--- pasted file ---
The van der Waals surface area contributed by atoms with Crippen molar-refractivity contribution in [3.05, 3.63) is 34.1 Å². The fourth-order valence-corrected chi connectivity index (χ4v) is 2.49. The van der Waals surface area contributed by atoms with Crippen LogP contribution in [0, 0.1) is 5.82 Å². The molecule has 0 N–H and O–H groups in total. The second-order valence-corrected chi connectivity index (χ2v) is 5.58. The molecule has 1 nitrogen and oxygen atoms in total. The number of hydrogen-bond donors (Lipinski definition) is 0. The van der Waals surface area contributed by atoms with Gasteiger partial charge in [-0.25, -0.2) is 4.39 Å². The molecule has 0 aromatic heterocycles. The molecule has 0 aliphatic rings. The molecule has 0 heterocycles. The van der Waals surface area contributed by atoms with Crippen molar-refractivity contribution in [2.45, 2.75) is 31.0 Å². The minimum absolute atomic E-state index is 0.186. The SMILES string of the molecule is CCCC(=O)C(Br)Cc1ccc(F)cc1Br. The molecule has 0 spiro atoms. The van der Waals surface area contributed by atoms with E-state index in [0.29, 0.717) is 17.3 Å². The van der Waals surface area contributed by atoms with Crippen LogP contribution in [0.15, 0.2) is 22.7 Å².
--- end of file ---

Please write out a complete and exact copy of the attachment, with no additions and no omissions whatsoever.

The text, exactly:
The van der Waals surface area contributed by atoms with Crippen molar-refractivity contribution in [3.05, 3.63) is 34.1 Å². The fourth-order valence-corrected chi connectivity index (χ4v) is 2.49. The van der Waals surface area contributed by atoms with Crippen LogP contribution in [0, 0.1) is 5.82 Å². The molecule has 0 N–H and O–H groups in total. The second-order valence-corrected chi connectivity index (χ2v) is 5.58. The molecule has 1 nitrogen and oxygen atoms in total. The number of hydrogen-bond donors (Lipinski definition) is 0. The van der Waals surface area contributed by atoms with Gasteiger partial charge in [-0.25, -0.2) is 4.39 Å². The molecule has 0 aromatic heterocycles. The molecule has 0 aliphatic rings. The molecule has 0 heterocycles. The van der Waals surface area contributed by atoms with Crippen molar-refractivity contribution in [2.45, 2.75) is 31.0 Å². The minimum absolute atomic E-state index is 0.186. The SMILES string of the molecule is CCCC(=O)C(Br)Cc1ccc(F)cc1Br. The molecule has 0 spiro atoms. The van der Waals surface area contributed by atoms with E-state index in [0.29, 0.717) is 17.3 Å². The van der Waals surface area contributed by atoms with Crippen LogP contribution in [0.15, 0.2) is 22.7 Å².